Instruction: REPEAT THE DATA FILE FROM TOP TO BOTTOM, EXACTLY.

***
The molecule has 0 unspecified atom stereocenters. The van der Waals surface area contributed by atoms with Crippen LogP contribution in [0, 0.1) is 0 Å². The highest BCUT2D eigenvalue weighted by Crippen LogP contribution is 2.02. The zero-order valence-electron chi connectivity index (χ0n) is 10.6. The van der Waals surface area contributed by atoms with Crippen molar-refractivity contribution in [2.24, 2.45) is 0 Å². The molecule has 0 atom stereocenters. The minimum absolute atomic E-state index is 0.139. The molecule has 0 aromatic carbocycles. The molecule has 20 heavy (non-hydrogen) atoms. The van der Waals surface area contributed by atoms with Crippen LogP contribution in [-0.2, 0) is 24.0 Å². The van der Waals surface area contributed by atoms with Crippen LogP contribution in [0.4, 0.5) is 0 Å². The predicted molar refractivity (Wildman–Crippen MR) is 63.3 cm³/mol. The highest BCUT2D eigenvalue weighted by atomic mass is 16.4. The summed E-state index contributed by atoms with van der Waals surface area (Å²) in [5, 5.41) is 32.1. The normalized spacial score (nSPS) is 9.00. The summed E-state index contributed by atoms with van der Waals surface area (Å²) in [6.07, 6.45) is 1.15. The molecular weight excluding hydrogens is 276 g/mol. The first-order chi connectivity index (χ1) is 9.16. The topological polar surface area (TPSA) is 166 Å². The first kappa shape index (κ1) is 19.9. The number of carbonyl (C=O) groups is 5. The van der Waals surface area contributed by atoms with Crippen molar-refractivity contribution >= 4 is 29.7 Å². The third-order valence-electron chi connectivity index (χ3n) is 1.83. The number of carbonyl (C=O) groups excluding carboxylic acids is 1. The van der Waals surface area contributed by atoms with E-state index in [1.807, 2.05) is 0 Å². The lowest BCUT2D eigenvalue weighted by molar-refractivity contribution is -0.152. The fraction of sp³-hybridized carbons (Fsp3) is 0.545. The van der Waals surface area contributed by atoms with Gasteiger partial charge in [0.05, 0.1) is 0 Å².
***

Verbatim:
The molecule has 0 unspecified atom stereocenters. The van der Waals surface area contributed by atoms with Crippen LogP contribution in [0, 0.1) is 0 Å². The highest BCUT2D eigenvalue weighted by Crippen LogP contribution is 2.02. The zero-order valence-electron chi connectivity index (χ0n) is 10.6. The van der Waals surface area contributed by atoms with Crippen molar-refractivity contribution in [2.24, 2.45) is 0 Å². The molecule has 0 atom stereocenters. The minimum absolute atomic E-state index is 0.139. The molecule has 0 aromatic carbocycles. The molecule has 20 heavy (non-hydrogen) atoms. The van der Waals surface area contributed by atoms with Crippen LogP contribution in [-0.2, 0) is 24.0 Å². The van der Waals surface area contributed by atoms with Crippen LogP contribution in [0.4, 0.5) is 0 Å². The predicted molar refractivity (Wildman–Crippen MR) is 63.3 cm³/mol. The highest BCUT2D eigenvalue weighted by atomic mass is 16.4. The summed E-state index contributed by atoms with van der Waals surface area (Å²) in [5, 5.41) is 32.1. The normalized spacial score (nSPS) is 9.00. The summed E-state index contributed by atoms with van der Waals surface area (Å²) in [6.07, 6.45) is 1.15. The molecular weight excluding hydrogens is 276 g/mol. The first-order chi connectivity index (χ1) is 9.16. The topological polar surface area (TPSA) is 166 Å². The first kappa shape index (κ1) is 19.9. The number of carbonyl (C=O) groups is 5. The van der Waals surface area contributed by atoms with Crippen molar-refractivity contribution >= 4 is 29.7 Å². The third-order valence-electron chi connectivity index (χ3n) is 1.83. The number of carbonyl (C=O) groups excluding carboxylic acids is 1. The van der Waals surface area contributed by atoms with E-state index in [1.807, 2.05) is 0 Å². The lowest BCUT2D eigenvalue weighted by molar-refractivity contribution is -0.152. The fraction of sp³-hybridized carbons (Fsp3) is 0.545. The van der Waals surface area contributed by atoms with Gasteiger partial charge in [0.05, 0.1) is 0 Å².